Las Vegas Sun

Currently: 60° | Complete forecast | Log in


One-Armed Bandit’ ready to prove himself once again

Injury during birth hasn’t hurt Baxter Humby’s career as a champion-level Muay Thai fighter


Emil Lazar /

Baxter Humby, right, fends off James Martinez with a kick during their Feb. 28 fight at the Hollywood Park Casino.

Fight Facts

  • What: World Championship Muay Thai fights
  • When: 7:30 p.m. Saturday
  • Location: Las Vegas Hilton Theater
  • Featured bout: WBC Muay Thai U.S. Welterweight title — Kevin Ross (8-4) vs Justin Greskiewicz (9-5)

Beyond the Sun

At first sight it is hard to believe that Baxter “The One Armed Bandit” Humby is a champion kickboxer.

“I saw a picture of a guy with one arm and a belt over his shoulder and at first, I’ve got to admit, I didn’t take it seriously,” said Preston Conner, a filmmaker who has spent the past two years documenting Humby’s life.

“I was like, maybe it’s a novelty thing or something.”

But once one sees Humby fight, it soon becomes evident why he’s the IMTC World Super Welterweight Champion.

“In his last five fights he’s broken three guys’ arms through his kicks,” said Conner. “A couple of fights ago, they had to stop it because the other guy wouldn’t come out for the third round.”

Humby looks to improve upon his 35-5 pro Muay Thai record when he faces Chike Linsay (10-0) in a non-title fight this Saturday at the Las Vegas Hilton.

According to Humby, a victory this weekend would qualify him for a WBC title fight at the next event scheduled to take place at the Shaolin Temple in China.

The 36-year-old Muay Thai boxer was born in the small Canadian town of Gillam, Manitoba. While he was still in his mother’s womb Humby lost his right forearm after it became severely tangled with his umbilical cord and had to be amputated at birth.

“It’s not common,” Humby said. “One in a few million. But, I happen to be one of the lucky, or unlucky ones, whichever way you want to look at it.”

Despite the disability, Humby’s father, who was a boxer in the Canadian army, taught his son how to box at age four.

“His family never treated him differently,” Conner said. “He developed a mental toughness and this idea that he’s no different from anybody else, so he never expected differential treatment because of his arm.”

Differential treatment, however, was sometimes impossible to avoid.

“I grew up in a rough neighborhood.” Humby said. “Kids used to tease me and I had to stand up for myself. I had a knack for protecting myself.”

Humby tweaked his street skills used for protection into a passion for mixed martial arts and athletics.

At age 17 he started training in Tae Kwan Do while also competing for the Canadian National Track Team. After earning his black belt in the kick-orientated martial art, he then concentrated on Muay Thai.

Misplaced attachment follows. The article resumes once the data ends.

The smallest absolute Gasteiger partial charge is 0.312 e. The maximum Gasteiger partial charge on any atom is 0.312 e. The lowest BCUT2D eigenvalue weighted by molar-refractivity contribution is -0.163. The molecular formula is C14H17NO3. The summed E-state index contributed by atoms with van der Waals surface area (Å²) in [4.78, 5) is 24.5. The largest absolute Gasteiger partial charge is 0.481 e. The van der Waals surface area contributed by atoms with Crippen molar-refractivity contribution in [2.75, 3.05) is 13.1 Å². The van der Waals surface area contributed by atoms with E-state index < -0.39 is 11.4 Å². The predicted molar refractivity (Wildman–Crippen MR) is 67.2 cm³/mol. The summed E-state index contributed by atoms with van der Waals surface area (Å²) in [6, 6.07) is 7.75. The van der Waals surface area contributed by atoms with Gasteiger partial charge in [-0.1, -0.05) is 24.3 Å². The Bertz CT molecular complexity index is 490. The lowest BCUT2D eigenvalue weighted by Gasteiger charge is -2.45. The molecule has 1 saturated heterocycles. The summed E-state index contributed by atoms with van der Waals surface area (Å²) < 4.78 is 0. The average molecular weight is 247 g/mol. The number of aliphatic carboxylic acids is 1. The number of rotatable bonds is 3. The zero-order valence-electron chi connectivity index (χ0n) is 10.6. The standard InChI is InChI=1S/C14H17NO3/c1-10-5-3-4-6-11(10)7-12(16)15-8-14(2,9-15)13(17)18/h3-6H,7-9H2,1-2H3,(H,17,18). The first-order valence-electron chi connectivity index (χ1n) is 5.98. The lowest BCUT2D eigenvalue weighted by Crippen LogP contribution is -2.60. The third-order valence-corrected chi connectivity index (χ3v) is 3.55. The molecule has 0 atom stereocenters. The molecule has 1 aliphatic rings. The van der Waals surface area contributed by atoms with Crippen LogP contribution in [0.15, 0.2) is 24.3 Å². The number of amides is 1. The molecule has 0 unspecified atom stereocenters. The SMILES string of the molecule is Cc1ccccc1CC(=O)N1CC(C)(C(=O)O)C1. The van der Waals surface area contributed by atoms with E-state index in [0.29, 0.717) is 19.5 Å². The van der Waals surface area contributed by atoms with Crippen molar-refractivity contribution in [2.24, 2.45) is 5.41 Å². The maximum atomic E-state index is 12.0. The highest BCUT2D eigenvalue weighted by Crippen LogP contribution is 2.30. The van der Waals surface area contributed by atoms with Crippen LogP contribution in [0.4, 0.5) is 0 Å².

“What he’s done is he’s adapted the Tae Kwan Do speed and the height of his kick and added the power from Muay Thai and it’s just devastating.” Conner said.

The sport was perfect for Humby, it allowed him to utilize all of his weapons.

“With the Muay Thai I’m allowed to use my elbow on my right arm — which is missing,” Humby said. “So when we’re up close I can land the elbow without any obstruction.”

Humby’s successes in martial arts eventually lead to a competitive career. However finding an opponent was often times more challenging for him than his fights.

“In my early career I had a lot of people backing out, saying they didn’t want to fight a one-armed guy,” Humby said. “Either way you’re going to lose. If you win, you beat a one-armed guy. If you lose, you lost to a one-armed guy.”

By 1996 he was crowned Canadian Super Welterweight champion and relocated to California to pursue a career in professional kickboxing.

Despite his accomplishments, Humby still attracted prejudice. Not just from fighters but promoters.

“The first fight that I was scheduled to fight in Vegas got canceled on me because they didn’t have a chance to review my tapes,” said Humby. “They wanted to review the tapes to make sure I was capable. They didn’t want me to go on pay-per view and get pummeled on national TV.”

When Humby finally did make his Las Vegas debut, he knocked out his opponent in just 56 seconds.

Conner says that Humby’s will to succeed is fueled by the fact he represents everyone who faces overwhelming odds.

“He’s not just fighting for himself,” Conner said. “He’s fighting to prove to other people that they can overcome their obstacles as well and that gives him an edge.”

His most formidable opponent so far has been the State of California, specifically former State Athletic Commissioner Armando Garcia, who in 2006 proposed an amendment that would prevent anybody missing all, or part of a limb, from competing in a contact sport.

“It seemed like it was a very specific, direct attack on Baxter because he is the only guy whose fighting professionally in California who’s missing part of a limb,” Conner said.

The proposal would have prevented Humby from defending his IMTC World Super Welterweight belt.

“I had to do whatever I could, I had to fight for my career outside of the ring,” Humby said. “It basically got to the point where we had to say if you don’t revoke that amendment we’re going to have to sue you.”

Not only did Humby force the commission to drop the proposal, he won all five of his fights that year and successfully defended his title.

While Humby is now at an age when most fighters are considering retirement, he says he’s got a few good fights left in him, in the ring.

“I keep saying to myself, another couple years, but I keep getting stronger and smarter,” he said.

Join the Discussion:

Check this out for a full explanation of our conversion to the LiveFyre commenting system and instructions on how to sign up for an account.

Full comments policy